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Vincent Comet Timing

Matty

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VOC Member
The basic query I have is about setting up the timing gears as shown by the diagram on page 120, Fig 59 in the Paul Richardson book.

Is the engine at TDC for this diagram?

The reason I ask is that I have had the bike for 52 years and used to set it as the book and have no reason to think that the crankshaft pinion has ever been changed. Some years ago I found that the dot on my crank pinion was not in this book position at TDC and in fact was one tooth different.

Because the performance was not quite as good as I would like I therefore set up the timing with the engine at TDC with the other gears as the book - ie. one tooth different.

There was little or no difference in the performance (I did also reset the ignition timing)!!!!

The cams are I believe correctly marked with equal valve lift on the overlap with the dots lined up on the cam gears in line with the spindle centres.

I have driven the Comet to Liverpool for the Manx GP and Vintage Rally several times now (about 1200 miles each time) with my TDC timing and it will cruise at 60-70 mph fairly happily and ticks over very slowly and evenly.

However it seems a bit gutless up the mountain (down to 35-40 in 2nd gear after the Gooseneck) and I wonder if I should reset it to the book with the crank pinion one tooth away from TDC.

The cams do not look worn, but I seem to remember it went much better 48 years ago when I went 2up to Paris, Down the Rhine Vally to Austria, then round the Dolomites, over the Grossglockner Pass and back home. - Perhaps I was lighter then (but not much) and I seem to remember cruising at 80mph down the Autobahns with little effort and it pulling very well up the mountains. It also has a slightly higher compression ratio now (from 6.8 to 7.3) so I would expect it to be EVEN MORE POWERFUL !!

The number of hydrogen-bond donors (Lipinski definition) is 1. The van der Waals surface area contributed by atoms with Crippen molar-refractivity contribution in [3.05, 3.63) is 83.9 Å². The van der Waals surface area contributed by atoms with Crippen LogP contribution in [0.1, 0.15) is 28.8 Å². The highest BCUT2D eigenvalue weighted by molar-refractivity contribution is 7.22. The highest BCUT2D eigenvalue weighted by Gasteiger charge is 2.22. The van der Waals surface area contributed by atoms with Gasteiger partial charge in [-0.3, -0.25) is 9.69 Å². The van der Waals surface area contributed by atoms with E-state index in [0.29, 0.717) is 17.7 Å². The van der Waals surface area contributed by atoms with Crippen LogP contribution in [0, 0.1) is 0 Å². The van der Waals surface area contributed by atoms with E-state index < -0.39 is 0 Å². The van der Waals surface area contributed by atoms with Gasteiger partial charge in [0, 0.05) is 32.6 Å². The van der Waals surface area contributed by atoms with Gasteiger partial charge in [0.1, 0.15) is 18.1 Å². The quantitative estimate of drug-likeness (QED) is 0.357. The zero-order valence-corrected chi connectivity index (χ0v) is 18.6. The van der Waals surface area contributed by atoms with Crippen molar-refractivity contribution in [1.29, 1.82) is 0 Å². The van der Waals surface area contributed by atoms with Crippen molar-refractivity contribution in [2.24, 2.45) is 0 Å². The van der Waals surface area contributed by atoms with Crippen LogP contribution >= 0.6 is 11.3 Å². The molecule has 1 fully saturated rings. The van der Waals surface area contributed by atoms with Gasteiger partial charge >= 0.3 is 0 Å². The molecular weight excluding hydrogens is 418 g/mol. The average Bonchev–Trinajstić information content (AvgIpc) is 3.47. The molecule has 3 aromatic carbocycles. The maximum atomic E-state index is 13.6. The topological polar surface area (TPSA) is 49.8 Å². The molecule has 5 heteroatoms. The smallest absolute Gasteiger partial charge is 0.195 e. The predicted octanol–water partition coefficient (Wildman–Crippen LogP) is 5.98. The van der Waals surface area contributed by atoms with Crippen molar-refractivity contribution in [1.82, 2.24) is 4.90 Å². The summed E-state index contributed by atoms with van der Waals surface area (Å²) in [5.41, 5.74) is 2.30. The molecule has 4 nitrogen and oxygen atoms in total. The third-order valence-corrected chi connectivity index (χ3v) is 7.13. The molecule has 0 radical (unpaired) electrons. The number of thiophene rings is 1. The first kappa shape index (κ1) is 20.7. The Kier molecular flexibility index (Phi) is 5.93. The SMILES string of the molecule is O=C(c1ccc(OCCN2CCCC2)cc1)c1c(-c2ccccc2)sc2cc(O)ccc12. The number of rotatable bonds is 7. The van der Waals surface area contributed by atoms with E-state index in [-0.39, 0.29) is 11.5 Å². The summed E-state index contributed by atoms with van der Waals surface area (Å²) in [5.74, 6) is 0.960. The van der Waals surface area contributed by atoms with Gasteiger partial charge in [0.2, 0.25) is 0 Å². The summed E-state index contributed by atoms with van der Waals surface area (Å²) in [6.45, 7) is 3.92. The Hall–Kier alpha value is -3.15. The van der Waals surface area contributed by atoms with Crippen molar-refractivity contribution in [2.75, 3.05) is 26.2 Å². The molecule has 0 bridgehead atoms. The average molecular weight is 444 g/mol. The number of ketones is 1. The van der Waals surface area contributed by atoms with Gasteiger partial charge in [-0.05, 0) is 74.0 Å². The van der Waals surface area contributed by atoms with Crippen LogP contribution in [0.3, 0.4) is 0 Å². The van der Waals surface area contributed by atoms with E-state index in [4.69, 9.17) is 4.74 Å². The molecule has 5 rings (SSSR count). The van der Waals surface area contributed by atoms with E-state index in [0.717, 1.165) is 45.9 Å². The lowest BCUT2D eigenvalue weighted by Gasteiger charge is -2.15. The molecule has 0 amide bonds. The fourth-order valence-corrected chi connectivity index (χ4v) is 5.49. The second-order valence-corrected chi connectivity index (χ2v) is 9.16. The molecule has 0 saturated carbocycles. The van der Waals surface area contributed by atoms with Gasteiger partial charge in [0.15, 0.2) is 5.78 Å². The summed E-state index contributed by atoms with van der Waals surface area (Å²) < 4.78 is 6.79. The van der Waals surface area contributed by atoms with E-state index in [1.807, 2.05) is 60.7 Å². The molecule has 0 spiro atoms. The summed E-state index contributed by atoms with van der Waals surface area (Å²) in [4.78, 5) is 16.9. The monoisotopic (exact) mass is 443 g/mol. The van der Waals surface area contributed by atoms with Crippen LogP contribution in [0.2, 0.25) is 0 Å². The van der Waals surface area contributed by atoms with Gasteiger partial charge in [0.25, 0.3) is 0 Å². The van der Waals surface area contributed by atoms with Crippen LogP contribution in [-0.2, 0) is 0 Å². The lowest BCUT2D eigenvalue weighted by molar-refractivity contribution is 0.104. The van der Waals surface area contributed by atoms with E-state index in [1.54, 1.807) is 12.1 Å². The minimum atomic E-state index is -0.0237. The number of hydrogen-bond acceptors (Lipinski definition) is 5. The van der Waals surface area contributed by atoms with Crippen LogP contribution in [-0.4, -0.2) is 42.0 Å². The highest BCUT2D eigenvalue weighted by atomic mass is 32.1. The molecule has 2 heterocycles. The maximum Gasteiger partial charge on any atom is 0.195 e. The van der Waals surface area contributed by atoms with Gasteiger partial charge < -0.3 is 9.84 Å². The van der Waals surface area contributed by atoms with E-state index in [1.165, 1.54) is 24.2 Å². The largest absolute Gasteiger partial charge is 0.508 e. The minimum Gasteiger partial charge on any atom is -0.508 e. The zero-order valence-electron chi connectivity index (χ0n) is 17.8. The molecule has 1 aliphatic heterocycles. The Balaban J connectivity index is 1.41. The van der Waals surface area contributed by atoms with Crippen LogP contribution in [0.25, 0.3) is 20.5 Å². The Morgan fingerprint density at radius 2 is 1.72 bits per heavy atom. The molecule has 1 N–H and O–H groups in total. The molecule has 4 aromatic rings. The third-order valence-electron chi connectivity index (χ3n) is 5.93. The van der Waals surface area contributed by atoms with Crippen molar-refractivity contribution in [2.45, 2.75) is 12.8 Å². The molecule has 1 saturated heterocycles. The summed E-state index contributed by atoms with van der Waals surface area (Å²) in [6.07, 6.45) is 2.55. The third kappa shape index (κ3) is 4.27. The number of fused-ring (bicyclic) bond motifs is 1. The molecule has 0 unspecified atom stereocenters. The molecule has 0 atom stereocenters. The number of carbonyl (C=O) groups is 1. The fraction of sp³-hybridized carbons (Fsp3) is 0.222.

Can anyone advise on the correct method of timing please because the books I have do not specify the cam settings with respect to a timing disc, TDC etc. only lining up dots which could have been mismarked by the factory in 1952.
 

alscomet

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VOC Member
Comet Timing

What I wouldnt do is disturb the timing gears without first installing a timing disc and dial gauge and writing down when the inlet and exhaust valves open and close.I went through this process with unmarked timing gears and the marks ended up 3 teeth away from their designated position.
Search on Unmarked timing gear on the VOC site also lots of Ideas come up
and all have good information and tips in them.Then after you have the information put another posting on as the problem will be more evident to the
experts. al
 

Matty

Well Known and Active Website User
VOC Member
Thanks, but where can I find the technical information about the cams which I need in order to set the position with a dial gague and disc please - it is not in any of the books I have.

The bike has done about 70,000 miles and I rebuilt the engine last year with bearings, new liner and piston, and steel main idler. This is the first rebuild of the bottom end since I first did it in 1959, but the timing gears are otherwise original and marked ex-factory.

The question remains however about the diagram in the books - ie is this diagram for the engine at top dead centre or as the gears are marked for correct timing ex factory? - the camshaft marking is certainly where I would expect for the engine at TDC.

Matty
 

pifinch

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VOC Member
I dont have the book with me but I'm sure the technical section of Richardsons book has valve opening/closing detailsin it.
Steve
 

alscomet

Well Known and Active Website User
VOC Member
comet timing